Improving the Energy Efficiency of the World’s Largest Ships

Energy efficiency and the world’s largest ships

The world is finally coming to grips it seems, with the threat of global warming and the stark truth that it is our actions that are to blame for it. A very large percentage of the co2 generated is coming from transportation of which ocean going freight is a large component.  

At the same time, the world economy is growing and with it the need for cost effective shipping. Meanwhile consumers and stakeholders are becoming increasingly aware of  the drivers for climate change and are startinn to demand action from industry and governments. Industries therefore, are now faced with the responsibility of reducing their carbon (IV) oxide emissions as well as improve on their energy efficiency so as to ensure the fight against global warming and the goals of sustainable business through cost effective industrial practices. It is under this call that Maersk, a player in the shipping industry, has rolled out a plan that will see it reduce its carbon (IV) oxide production and overall energy consumption, by 60%.

Energy efficient shipping an important component in reducing CO2

Energy efficient shipping an important component in reducing CO2

Maersk line is a company that has been in the shipping industry for several years now. With a fleet of ships comprising of more than 600 operational ships, this company is a key player in the shipping industry and its ships, judging by their large number and huge carrying capacity, contribute a significant amount of carbon (IV) oxide pollution into the atmosphere. The move by the company to see to it that by 2020, their carbon (IV) oxide emissions per container have been reduced by 60% and their energy efficiency in terms of fuel economy is also improved by 60%, as compared to the 2007 data, is a welcomed move. However, some critics might argue that this is quite an ambitious move that will fail to bear fruit in the long run. Judging by their game plan on how they will achieve this target, this might turn out to be a fruitful move; much against what the critics have in mind.

In 2014 alone, Maersk was able to save 125,000 tons of carbon (IV) oxide from getting into the atmosphere. In their 2020 target plan, Maersk wants to employ the use of real-time data analysis obtained from sensors within the ships’ systems and upgrading of existing fleet to curb CO2 production and improve on fuel economy. Maersk is taking into great use new age technology in their plan to achieve this milestone. They have set up a Maersk Line Global Voyage Center located in Mumbai that houses a sophisticated data system that manages their fleet of ships.

In each of their triple-E ships are 2800 sensors which are all hardwired to the ship’s main control system. The engine room houses the highest number of sensors having 200 of them, set to measure the temperature, pressure and operation of the engine and its components. Each triple-E in turn relays 2GB of data each day to the Voyage Center for analysis. The data obtained from these sensors are very vital in analyzing the ships performance thus allowing for the planning and execution of the most efficient voyages that will pave way for less fuel consumption, less carbon (IV) oxide emissions and an optimized fleet network. Maersk is currently using only a fraction of the data obtained for the planning of the voyages. To meet their 60% milestone, they are planning on using more of this data which will result to more savings on their side in terms of fuel economy and carbon (IV) oxide production as well as more savings for the consumer.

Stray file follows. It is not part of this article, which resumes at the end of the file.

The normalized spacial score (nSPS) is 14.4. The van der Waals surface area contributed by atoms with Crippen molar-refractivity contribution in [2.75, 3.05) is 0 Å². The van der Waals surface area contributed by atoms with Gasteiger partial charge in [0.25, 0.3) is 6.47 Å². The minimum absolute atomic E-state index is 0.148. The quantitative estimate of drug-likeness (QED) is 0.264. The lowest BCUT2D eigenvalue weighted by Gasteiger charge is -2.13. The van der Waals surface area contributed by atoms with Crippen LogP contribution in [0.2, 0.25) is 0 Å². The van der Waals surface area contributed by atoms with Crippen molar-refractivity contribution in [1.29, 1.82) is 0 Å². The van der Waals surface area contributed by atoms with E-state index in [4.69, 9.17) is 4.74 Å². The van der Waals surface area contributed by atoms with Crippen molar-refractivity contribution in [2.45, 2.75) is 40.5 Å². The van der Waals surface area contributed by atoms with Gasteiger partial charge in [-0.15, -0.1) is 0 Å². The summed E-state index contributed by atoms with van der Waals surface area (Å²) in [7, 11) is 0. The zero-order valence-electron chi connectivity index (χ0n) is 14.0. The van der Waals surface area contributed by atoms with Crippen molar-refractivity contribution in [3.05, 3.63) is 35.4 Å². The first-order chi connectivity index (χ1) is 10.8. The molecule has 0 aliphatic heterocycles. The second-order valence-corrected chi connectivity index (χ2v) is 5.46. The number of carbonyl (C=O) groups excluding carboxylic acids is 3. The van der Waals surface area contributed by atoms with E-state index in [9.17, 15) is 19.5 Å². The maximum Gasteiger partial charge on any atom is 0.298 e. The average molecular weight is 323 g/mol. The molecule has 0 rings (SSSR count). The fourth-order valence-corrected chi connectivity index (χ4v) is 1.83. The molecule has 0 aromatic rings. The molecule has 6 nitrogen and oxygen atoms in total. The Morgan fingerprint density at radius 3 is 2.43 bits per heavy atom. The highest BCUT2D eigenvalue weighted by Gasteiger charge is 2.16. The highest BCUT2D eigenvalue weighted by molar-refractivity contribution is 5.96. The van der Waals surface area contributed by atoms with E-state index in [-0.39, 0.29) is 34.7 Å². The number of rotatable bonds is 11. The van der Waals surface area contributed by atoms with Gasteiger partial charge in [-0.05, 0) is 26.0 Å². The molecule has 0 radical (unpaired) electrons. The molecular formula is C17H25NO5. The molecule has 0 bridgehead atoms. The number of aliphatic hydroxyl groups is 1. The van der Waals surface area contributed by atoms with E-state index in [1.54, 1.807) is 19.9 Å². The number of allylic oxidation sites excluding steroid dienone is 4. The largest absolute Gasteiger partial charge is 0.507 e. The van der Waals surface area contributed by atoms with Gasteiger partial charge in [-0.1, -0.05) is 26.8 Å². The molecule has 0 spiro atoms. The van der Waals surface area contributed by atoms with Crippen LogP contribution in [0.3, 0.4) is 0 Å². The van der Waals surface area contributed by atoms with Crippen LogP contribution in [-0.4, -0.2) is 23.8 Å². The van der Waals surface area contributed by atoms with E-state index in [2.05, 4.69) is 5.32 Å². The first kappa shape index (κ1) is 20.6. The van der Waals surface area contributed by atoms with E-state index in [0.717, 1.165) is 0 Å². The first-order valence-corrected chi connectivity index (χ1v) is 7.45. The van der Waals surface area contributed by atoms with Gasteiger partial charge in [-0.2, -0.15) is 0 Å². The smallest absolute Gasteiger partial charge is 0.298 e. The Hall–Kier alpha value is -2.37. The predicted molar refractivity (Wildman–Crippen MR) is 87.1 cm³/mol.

With the much hype triple-E vessels have come in with, it is easy to overlook the older ships in the fleet. These older ships still play a role in energy efficiency and carbon (IV) oxide production thus work still has to be done to them for the 60% efficiency target to be reached. Bearing this in mind, Maersk has cleverly decided to upgrade the older fleet and fit in them the cutting edge technology that will improve efficiency of the ship. This move has been crowned by a 1 billion dollar investment Maersk has put into the upgrading of all older ships in the fleet, whether they are operating under the Maersk line or are currently under long-term lease. To ensure that the best results are gotten, Maersk is also testing new fuel saving technology that will minimize fuel use as well as carbon (IV) oxide production. Some of these improvements to the older ships in the fleet include engine upgrades, optimized propellers and new bulbous bows that have been designed for slower speeds.

About Gordon Smith
Gordon's expertise in the area of industrial energy efficiency and alternative energy. He is an experienced electrical engineer with a Masters degree in Alternative Energy technology. He is the co-founder of several renewable energy media sites including Solar Thermal Magazine.

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1 Comment

  • Bruce Miller says:

    Small Thorium fuelled LFTR reactors are still more dangerous and more costly than Solar?

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